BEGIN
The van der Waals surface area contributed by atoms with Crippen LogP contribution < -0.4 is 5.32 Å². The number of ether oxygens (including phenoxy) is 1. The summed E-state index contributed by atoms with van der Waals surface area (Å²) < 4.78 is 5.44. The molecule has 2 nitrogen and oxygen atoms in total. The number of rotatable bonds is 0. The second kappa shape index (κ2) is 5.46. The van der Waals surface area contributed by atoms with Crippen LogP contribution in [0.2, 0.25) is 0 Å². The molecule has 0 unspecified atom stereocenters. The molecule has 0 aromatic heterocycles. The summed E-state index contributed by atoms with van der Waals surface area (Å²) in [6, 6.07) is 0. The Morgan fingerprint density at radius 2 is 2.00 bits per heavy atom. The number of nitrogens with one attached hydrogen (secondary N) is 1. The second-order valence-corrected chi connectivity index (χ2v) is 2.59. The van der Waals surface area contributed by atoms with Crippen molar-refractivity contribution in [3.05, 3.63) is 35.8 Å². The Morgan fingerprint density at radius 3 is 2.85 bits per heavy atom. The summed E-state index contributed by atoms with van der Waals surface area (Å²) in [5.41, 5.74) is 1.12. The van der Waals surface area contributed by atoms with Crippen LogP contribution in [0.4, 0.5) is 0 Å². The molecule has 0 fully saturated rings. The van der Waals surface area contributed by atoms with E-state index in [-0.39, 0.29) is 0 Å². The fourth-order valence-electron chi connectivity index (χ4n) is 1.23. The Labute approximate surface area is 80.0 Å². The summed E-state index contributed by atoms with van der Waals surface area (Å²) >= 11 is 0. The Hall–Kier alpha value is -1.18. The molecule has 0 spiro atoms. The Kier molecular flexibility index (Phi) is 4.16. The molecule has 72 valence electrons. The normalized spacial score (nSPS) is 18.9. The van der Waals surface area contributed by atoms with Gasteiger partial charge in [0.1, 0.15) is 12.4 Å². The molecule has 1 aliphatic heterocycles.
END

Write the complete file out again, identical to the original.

The van der Waals surface area contributed by atoms with Crippen LogP contribution < -0.4 is 5.32 Å². The number of ether oxygens (including phenoxy) is 1. The summed E-state index contributed by atoms with van der Waals surface area (Å²) < 4.78 is 5.44. The molecule has 2 nitrogen and oxygen atoms in total. The number of rotatable bonds is 0. The second kappa shape index (κ2) is 5.46. The van der Waals surface area contributed by atoms with Crippen LogP contribution in [0.2, 0.25) is 0 Å². The molecule has 0 unspecified atom stereocenters. The molecule has 0 aromatic heterocycles. The summed E-state index contributed by atoms with van der Waals surface area (Å²) in [6, 6.07) is 0. The Morgan fingerprint density at radius 2 is 2.00 bits per heavy atom. The number of nitrogens with one attached hydrogen (secondary N) is 1. The second-order valence-corrected chi connectivity index (χ2v) is 2.59. The van der Waals surface area contributed by atoms with Crippen molar-refractivity contribution in [3.05, 3.63) is 35.8 Å². The Morgan fingerprint density at radius 3 is 2.85 bits per heavy atom. The summed E-state index contributed by atoms with van der Waals surface area (Å²) in [5.41, 5.74) is 1.12. The van der Waals surface area contributed by atoms with Crippen LogP contribution in [0.4, 0.5) is 0 Å². The molecule has 0 fully saturated rings. The van der Waals surface area contributed by atoms with E-state index in [-0.39, 0.29) is 0 Å². The fourth-order valence-electron chi connectivity index (χ4n) is 1.23. The Labute approximate surface area is 80.0 Å². The summed E-state index contributed by atoms with van der Waals surface area (Å²) >= 11 is 0. The Hall–Kier alpha value is -1.18. The molecule has 0 spiro atoms. The Kier molecular flexibility index (Phi) is 4.16. The molecule has 72 valence electrons. The normalized spacial score (nSPS) is 18.9. The van der Waals surface area contributed by atoms with Gasteiger partial charge in [0.1, 0.15) is 12.4 Å². The molecule has 1 aliphatic heterocycles.